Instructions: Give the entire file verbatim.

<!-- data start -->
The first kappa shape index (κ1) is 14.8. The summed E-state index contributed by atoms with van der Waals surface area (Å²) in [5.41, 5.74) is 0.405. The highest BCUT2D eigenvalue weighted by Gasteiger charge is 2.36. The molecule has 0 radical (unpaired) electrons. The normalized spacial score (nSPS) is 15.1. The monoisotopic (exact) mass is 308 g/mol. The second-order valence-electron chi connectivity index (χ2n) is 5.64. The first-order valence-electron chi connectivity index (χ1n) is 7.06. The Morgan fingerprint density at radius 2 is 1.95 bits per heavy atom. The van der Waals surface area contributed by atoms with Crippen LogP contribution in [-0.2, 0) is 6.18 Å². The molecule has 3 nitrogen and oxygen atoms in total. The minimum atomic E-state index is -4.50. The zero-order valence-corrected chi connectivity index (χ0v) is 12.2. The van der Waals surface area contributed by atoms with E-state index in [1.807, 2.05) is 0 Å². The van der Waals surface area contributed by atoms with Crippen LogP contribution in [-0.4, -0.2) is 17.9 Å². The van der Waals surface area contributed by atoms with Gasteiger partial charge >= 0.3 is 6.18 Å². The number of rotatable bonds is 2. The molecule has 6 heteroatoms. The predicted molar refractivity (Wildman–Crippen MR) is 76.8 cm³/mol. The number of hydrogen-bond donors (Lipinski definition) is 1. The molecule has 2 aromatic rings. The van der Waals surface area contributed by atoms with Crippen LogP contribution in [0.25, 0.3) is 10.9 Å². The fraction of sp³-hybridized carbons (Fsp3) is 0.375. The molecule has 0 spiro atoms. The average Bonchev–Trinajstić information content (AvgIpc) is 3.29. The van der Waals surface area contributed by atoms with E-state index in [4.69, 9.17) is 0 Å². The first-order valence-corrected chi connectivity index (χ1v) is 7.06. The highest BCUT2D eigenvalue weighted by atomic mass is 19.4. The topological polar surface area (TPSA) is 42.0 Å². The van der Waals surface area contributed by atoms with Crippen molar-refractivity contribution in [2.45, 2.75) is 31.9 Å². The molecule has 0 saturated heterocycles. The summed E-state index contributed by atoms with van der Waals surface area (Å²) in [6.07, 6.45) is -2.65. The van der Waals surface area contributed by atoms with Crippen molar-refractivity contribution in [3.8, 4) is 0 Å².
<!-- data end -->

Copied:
The first kappa shape index (κ1) is 14.8. The summed E-state index contributed by atoms with van der Waals surface area (Å²) in [5.41, 5.74) is 0.405. The highest BCUT2D eigenvalue weighted by Gasteiger charge is 2.36. The molecule has 0 radical (unpaired) electrons. The normalized spacial score (nSPS) is 15.1. The monoisotopic (exact) mass is 308 g/mol. The second-order valence-electron chi connectivity index (χ2n) is 5.64. The first-order valence-electron chi connectivity index (χ1n) is 7.06. The Morgan fingerprint density at radius 2 is 1.95 bits per heavy atom. The van der Waals surface area contributed by atoms with Crippen LogP contribution in [-0.2, 0) is 6.18 Å². The molecule has 3 nitrogen and oxygen atoms in total. The minimum atomic E-state index is -4.50. The zero-order valence-corrected chi connectivity index (χ0v) is 12.2. The van der Waals surface area contributed by atoms with E-state index in [1.807, 2.05) is 0 Å². The van der Waals surface area contributed by atoms with Crippen LogP contribution in [-0.4, -0.2) is 17.9 Å². The van der Waals surface area contributed by atoms with Gasteiger partial charge >= 0.3 is 6.18 Å². The number of rotatable bonds is 2. The molecule has 6 heteroatoms. The predicted molar refractivity (Wildman–Crippen MR) is 76.8 cm³/mol. The number of hydrogen-bond donors (Lipinski definition) is 1. The molecule has 2 aromatic rings. The van der Waals surface area contributed by atoms with Crippen LogP contribution in [0.25, 0.3) is 10.9 Å². The fraction of sp³-hybridized carbons (Fsp3) is 0.375. The molecule has 0 spiro atoms. The average Bonchev–Trinajstić information content (AvgIpc) is 3.29. The van der Waals surface area contributed by atoms with E-state index in [4.69, 9.17) is 0 Å². The first-order valence-corrected chi connectivity index (χ1v) is 7.06. The highest BCUT2D eigenvalue weighted by atomic mass is 19.4. The topological polar surface area (TPSA) is 42.0 Å². The van der Waals surface area contributed by atoms with Crippen molar-refractivity contribution in [2.45, 2.75) is 31.9 Å². The molecule has 0 saturated heterocycles. The summed E-state index contributed by atoms with van der Waals surface area (Å²) in [6.07, 6.45) is -2.65. The van der Waals surface area contributed by atoms with Crippen molar-refractivity contribution in [3.8, 4) is 0 Å².